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Forging a path for desktop and tablet convergence

Windows 8’s critics claim it has not lived up to its expectations, and adoption has been slower than anticipated. While there may be downsides, the majority of criticism is coming from a short-term perspective. Windows 8 demonstrates Microsoft’s efforts to eventually converge the desktop and tablet, aiming to put itself ahead of the curve. The convergence of desktops and tablets is similar to that of the cell phone from personal technology to business tool. Any time you have convergence of this magnitude, you’re going to invite pessimism.

Desktop and tablet operating systems – Microsoft versus Apple

Apple has taken a more conservative position with the desktop by opting to slowly incorporate aspects of iOS with OS X. TechCrunch argued a slower transition will maintain loyalty by making users more at ease. However, in comparison to Apple’s operating systems, Windows 8 makes a bolder statement. Windows 8 takes the enhanced functionality of Windows 7 a step further with an efficient, seamless touch-based UI. Paul Thurrot from WindowsITPro made a very valid point – the industry is so consumed by negative chatter about Windows 8 that improvements made on the desktop environment are overlooked.

With the introduction of Surface, Microsoft presents itself as a long-term threat to the iPad. I own both iPad and Surface tablets. The iPad is a very capable content consumption device, but while there are add-ons that convert it to a more complete content creation device, I feel that the experience is less than ideal for such use. The Surface, on the other hand, is almost as capable as the iPad as a consumption device. When it comes to content creation, though, it really shines. The familiar desktop environment is available when needed for more demanding tasks. If I could pick just one when traveling, I would pick my Surface over the iPad simply because of this convenient convergence.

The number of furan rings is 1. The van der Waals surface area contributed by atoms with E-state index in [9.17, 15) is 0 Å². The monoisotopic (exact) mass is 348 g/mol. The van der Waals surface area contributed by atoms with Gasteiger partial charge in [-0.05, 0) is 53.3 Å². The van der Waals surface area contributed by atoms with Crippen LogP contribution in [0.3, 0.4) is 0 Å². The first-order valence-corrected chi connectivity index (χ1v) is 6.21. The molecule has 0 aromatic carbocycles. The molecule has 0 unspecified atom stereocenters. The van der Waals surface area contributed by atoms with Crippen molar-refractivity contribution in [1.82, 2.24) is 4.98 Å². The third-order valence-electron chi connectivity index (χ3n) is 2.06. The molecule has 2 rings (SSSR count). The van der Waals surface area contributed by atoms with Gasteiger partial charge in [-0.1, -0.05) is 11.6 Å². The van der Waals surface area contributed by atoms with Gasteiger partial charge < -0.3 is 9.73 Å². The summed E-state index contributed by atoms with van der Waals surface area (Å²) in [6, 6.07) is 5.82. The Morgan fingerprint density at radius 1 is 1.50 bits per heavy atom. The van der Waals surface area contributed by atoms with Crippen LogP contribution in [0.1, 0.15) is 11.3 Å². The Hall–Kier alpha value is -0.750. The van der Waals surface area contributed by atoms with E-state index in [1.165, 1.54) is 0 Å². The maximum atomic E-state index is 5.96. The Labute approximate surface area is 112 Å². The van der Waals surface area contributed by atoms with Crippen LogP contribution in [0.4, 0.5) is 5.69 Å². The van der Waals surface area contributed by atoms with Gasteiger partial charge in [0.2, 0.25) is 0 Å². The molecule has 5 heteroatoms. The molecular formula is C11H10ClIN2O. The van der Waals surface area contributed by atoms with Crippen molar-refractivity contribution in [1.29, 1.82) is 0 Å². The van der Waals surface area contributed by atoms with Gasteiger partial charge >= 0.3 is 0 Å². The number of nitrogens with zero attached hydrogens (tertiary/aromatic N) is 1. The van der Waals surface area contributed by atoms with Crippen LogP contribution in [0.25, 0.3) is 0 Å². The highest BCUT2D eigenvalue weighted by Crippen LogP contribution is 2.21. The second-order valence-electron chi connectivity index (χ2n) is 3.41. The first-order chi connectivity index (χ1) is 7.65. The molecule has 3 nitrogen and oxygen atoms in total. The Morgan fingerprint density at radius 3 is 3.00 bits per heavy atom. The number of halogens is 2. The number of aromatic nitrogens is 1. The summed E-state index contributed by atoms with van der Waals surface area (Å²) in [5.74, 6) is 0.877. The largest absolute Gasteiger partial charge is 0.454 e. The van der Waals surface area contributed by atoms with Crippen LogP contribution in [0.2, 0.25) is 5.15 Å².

Currently, tablets are primarily used for media consumption. However, Microsoft is betting on users changing their tablet usage habits as the devices advance in functionality. The fact that Microsoft has one OS for tablets and desktops while Apple has two may ultimately help Microsoft.

Convergence from the enterprise perspective

Microsoft’s ecosystem builds on traditional strengths in an enterprise environment. A recent report by research firm Moore Insights and Strategy states that Windows 8 tablets are better for the enterprise than iPads for a number of reasons.

“…Microsoft and Intel introduced Windows 8 and Clover Trail technologies that enabled OEMs to develop and deliver a new breed of tablets that simultaneously met the end user and enterprise IT’s needs. End users want style, simplicity and convenience and IT needs security, provisioning, manageability, deployment, support and service that is consistent with their current infrastructure for the lowest lifecycle cost.”


The developer’s point of view

Windows 8 also presents an interesting convergence when considering developer skills and tools used for desktop and tablet development. For enterprise developers immersed in the Microsoft ecosystem, Windows 8 is easy to deploy and manage. You can take your current skillset and existing code to build a perfectly compelling business experience on the tablet. If you’re targeting an iPad or Android device, it’s a much harder problem to solve.

Microsoft’s WinRT platform really shines in this regard. It can be used to create engaging enterprise applications in a very short amount of time. For a quick look at the kind of captivating user experience that can be created on the Windows 8 platform, take a look at Syncfusion’s WinRT samples.

In my opinion, there is no platform that is more vital to business than Windows 8. When it comes to developing line-of-business applications, Windows 8 wins.


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